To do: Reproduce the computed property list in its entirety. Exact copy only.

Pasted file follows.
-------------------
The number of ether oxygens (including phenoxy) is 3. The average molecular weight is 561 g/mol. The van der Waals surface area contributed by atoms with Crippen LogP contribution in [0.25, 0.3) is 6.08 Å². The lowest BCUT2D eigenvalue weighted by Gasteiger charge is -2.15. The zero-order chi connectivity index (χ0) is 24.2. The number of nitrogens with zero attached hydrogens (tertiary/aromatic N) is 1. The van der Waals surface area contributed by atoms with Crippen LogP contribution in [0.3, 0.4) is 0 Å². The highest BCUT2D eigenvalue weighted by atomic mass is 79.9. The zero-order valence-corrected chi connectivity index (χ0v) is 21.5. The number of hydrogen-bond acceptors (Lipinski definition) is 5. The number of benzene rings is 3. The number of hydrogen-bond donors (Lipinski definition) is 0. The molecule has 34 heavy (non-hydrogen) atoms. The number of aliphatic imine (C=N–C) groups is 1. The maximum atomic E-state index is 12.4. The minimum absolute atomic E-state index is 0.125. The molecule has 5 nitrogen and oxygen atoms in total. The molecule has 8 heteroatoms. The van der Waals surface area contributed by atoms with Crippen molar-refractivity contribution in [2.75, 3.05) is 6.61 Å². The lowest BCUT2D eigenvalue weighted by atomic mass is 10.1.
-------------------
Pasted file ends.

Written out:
The number of ether oxygens (including phenoxy) is 3. The average molecular weight is 561 g/mol. The van der Waals surface area contributed by atoms with Crippen LogP contribution in [0.25, 0.3) is 6.08 Å². The lowest BCUT2D eigenvalue weighted by Gasteiger charge is -2.15. The zero-order chi connectivity index (χ0) is 24.2. The number of nitrogens with zero attached hydrogens (tertiary/aromatic N) is 1. The van der Waals surface area contributed by atoms with Crippen LogP contribution in [0.3, 0.4) is 0 Å². The highest BCUT2D eigenvalue weighted by atomic mass is 79.9. The zero-order valence-corrected chi connectivity index (χ0v) is 21.5. The number of hydrogen-bond acceptors (Lipinski definition) is 5. The number of benzene rings is 3. The number of hydrogen-bond donors (Lipinski definition) is 0. The molecule has 34 heavy (non-hydrogen) atoms. The number of aliphatic imine (C=N–C) groups is 1. The maximum atomic E-state index is 12.4. The minimum absolute atomic E-state index is 0.125. The molecule has 5 nitrogen and oxygen atoms in total. The molecule has 8 heteroatoms. The van der Waals surface area contributed by atoms with Crippen molar-refractivity contribution in [2.75, 3.05) is 6.61 Å². The lowest BCUT2D eigenvalue weighted by atomic mass is 10.1.